Education Through Travel
I have several Facebook friends whom I’ve met through travel who don’t have a college degree. Instead, that line in the “About” box on their profile pages reads something like, “University of Life & Experience.” As a teacher and returning student, I’m an avid supporter of schooling, but I agree that long-term travel is an education with the potential to change your life in ways no traditional classroom experience can.
When you’re living in a single place for an extended period of time, it’s an opportunity to get to know the locals on a personal level. You learn about events happening in the area; often you’re invited to attend. You learn which places are the best to eat, and what and how to order. You learn the transportation system, whether it’s public or you have your own wheels.
You learn how locals live, because you’re one of them. Do they take their shoes off at the door? Do they change into house clothes as soon as they enter? Do they eat together on a traditional floor mat, or share the large bed in the main room? You learn the cultural customs that are often overlooked by short-stay vacationers simply because you’re putting in the time and effort to do so.
In my first few weeks of living in rural Thailand, I attended three wedding ceremonies, of which I knew only one bride. I quickly discovered the best restaurant for a date night and the best roadside stand for pad thai. However, it took me four months to discover the best Muay Thai trainer lived in my town, and I promptly went to watch the young fighters practice. It took six months before I was invited to a rooster fight at the local stadium just outside town (where illegal gambling often takes place). But none of this would have happened if I weren’t already involved in the community.
Culturally, I dressed up in traditional Thai costume and paraded down the street with my coworkers, on multiple occasions. I began removing my shoes at the door. I bowed to Buddha three times – the way the locals taught me – each time I entered a temple. I learned locals almost never use chopsticks, despite the all-encompassing Asian stereotype. I cooked dinner on a floor mat swarming with ants, and I ate a fish eye for good luck.
I ran with water buffalo on the dirt track out of town. I rode a scooter everywhere I went, and I stopped worshipping the sun. I lived in a tiny, wooden hut on stilts, and had a pet duck and a pink chicken. I lost my sense of time, my impatience with waiting and my typical American eagerness to get as much done in an hour as possible.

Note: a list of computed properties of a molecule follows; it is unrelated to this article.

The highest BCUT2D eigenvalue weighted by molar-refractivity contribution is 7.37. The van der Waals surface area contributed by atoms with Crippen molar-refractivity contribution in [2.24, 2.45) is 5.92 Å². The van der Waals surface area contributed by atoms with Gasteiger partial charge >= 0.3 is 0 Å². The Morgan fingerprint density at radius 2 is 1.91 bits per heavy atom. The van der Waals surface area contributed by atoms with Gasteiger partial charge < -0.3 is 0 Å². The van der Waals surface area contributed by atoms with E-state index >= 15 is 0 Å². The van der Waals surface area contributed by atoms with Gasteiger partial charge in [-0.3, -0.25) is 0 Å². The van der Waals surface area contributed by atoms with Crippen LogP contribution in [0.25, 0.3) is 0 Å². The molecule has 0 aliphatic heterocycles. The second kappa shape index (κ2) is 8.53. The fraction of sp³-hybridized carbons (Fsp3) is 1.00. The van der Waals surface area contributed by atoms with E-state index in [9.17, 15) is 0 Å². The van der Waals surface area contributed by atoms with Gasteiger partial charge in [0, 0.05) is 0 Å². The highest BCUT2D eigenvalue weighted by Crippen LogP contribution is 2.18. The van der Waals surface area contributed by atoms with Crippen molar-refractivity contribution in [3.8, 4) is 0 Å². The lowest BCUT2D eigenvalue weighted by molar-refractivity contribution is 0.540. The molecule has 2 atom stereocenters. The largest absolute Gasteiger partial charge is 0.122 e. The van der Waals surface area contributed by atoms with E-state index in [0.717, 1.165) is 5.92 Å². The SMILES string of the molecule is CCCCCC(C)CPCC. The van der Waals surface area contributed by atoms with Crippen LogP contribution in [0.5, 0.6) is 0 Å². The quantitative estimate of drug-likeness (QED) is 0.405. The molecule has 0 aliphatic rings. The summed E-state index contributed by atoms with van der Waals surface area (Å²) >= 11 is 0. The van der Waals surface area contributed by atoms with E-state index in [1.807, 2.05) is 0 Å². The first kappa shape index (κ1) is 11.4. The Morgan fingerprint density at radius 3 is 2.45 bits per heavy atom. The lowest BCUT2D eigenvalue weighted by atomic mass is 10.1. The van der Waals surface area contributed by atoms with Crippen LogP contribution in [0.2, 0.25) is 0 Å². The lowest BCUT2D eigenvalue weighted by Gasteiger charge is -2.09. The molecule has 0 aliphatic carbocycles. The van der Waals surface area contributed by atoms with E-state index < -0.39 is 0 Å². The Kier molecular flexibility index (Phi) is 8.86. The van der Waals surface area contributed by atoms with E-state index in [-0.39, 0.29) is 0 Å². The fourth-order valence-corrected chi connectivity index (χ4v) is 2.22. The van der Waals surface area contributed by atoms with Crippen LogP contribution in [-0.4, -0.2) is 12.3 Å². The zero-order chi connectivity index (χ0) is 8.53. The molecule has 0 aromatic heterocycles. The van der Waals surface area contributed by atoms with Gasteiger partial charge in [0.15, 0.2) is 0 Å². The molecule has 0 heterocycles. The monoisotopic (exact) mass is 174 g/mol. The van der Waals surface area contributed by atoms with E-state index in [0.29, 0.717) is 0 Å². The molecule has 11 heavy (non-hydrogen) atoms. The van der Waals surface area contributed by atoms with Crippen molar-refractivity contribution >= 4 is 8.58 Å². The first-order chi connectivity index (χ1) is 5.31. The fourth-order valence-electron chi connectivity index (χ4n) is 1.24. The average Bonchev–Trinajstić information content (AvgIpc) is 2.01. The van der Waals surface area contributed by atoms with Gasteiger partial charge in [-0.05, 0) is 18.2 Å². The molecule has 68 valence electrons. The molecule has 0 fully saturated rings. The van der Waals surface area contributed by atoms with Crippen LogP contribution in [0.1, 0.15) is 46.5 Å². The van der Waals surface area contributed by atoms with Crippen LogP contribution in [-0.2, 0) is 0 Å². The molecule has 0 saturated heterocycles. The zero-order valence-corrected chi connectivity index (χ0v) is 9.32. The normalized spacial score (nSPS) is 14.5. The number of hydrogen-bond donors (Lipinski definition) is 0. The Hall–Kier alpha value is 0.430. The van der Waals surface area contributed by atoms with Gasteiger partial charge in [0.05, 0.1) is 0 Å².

I was practically Thai. And then I moved to China.
There, I lived in a typical Chinese apartment, where I showered over my toilet and cooked a multitude of things in a rice cooker. I willingly consumed chicken feet, an entire frog, larvae, snails and pig hooves – and I ate everything with chopsticks.
I stood on a packed bus for hours, and allowed a crowd to pack me into the (rather efficient) Guangzhou subway like a sardine. I rode a bicycle amidst the unruly traffic. I witnessed locals relieving themselves on the sidewalk as I passed, and vowed to continue my Thai habit of removing my shoes at the door.
In a few months, I had learned about the country’s one-child policy, the strict rules regarding the university entrance exam and that most Chinese people don’t speak English, despite the eight-plus years they study it in school. I learned that rules exist, but few acknowledge them and money can easily buy you nearly anything you want.
I learned just how much control the government has over things such as banking and local media, for my own experiences at the local bank were never simple and making new friends meant I couldn’t legally continue that friendship on Facebook; It’s blocked, along with many other social media platforms and news sites.
I became one of those who paid money to break the rules. To continue my blog and stay in touch with friends and family back home (even Gmail was often inaccessible), I had to use a (illegal) VPN, or virtual private network, to trick the servers into thinking I was outside the country.
My Facebook “About” box reads “University of Oregon,” and though I’ll be returning to The States to earn a master’s degree this fall, I still annoyingly bob my head in agreement when I listen to someone rant in defense of why he or she chose to travel instead of college. My wanderlust is not cured, even with two-plus years of school pending my near future to fulfill a personal goal of a different sort. I firmly believe I’ve learned more in nearly 18 months of working and traveling abroad than I will in my eventual eight years of university.
In fact, when August finally approaches and I find myself bogged down with books and assignments, wondering which crazy adventure led to this decision, thanks to my lengthy love affair with Thailand and extended stay in China, I now know how to escape via a home-cooked Thai meal and a free VPN trip around the world.
Jessica J. Hill, the Teach Abroad Editor for Wandering Educators, is an Oregon native currently working in Thailand. She writes about traveling, teaching abroad, and coming home. Find more of her stories here: http://www.missadventuretravel.com/